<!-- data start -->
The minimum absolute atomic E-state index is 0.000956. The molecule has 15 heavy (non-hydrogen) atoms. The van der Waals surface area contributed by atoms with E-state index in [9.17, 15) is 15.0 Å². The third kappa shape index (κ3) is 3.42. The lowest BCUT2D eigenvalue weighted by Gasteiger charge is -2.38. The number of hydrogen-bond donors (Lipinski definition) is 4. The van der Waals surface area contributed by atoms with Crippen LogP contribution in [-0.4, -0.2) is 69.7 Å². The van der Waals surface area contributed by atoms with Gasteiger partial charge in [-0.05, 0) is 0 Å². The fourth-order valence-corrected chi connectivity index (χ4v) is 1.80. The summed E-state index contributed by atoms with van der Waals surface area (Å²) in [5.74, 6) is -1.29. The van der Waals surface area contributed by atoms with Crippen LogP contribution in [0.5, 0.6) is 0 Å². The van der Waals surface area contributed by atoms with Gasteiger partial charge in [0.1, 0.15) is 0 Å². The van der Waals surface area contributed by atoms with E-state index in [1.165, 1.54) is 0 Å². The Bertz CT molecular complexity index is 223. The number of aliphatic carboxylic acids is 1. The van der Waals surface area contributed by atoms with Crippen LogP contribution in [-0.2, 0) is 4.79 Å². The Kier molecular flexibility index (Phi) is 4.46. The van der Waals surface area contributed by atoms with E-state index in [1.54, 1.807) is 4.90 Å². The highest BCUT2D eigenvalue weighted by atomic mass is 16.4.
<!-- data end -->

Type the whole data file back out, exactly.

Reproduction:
The minimum absolute atomic E-state index is 0.000956. The molecule has 15 heavy (non-hydrogen) atoms. The van der Waals surface area contributed by atoms with E-state index in [9.17, 15) is 15.0 Å². The third kappa shape index (κ3) is 3.42. The lowest BCUT2D eigenvalue weighted by Gasteiger charge is -2.38. The number of hydrogen-bond donors (Lipinski definition) is 4. The van der Waals surface area contributed by atoms with Crippen LogP contribution in [-0.4, -0.2) is 69.7 Å². The van der Waals surface area contributed by atoms with Gasteiger partial charge in [-0.05, 0) is 0 Å². The fourth-order valence-corrected chi connectivity index (χ4v) is 1.80. The summed E-state index contributed by atoms with van der Waals surface area (Å²) in [5.74, 6) is -1.29. The van der Waals surface area contributed by atoms with Crippen LogP contribution in [0.5, 0.6) is 0 Å². The van der Waals surface area contributed by atoms with Gasteiger partial charge in [0.1, 0.15) is 0 Å². The van der Waals surface area contributed by atoms with E-state index in [1.165, 1.54) is 0 Å². The Bertz CT molecular complexity index is 223. The number of aliphatic carboxylic acids is 1. The van der Waals surface area contributed by atoms with Crippen LogP contribution in [-0.2, 0) is 4.79 Å². The Kier molecular flexibility index (Phi) is 4.46. The van der Waals surface area contributed by atoms with E-state index in [1.54, 1.807) is 4.90 Å². The highest BCUT2D eigenvalue weighted by atomic mass is 16.4.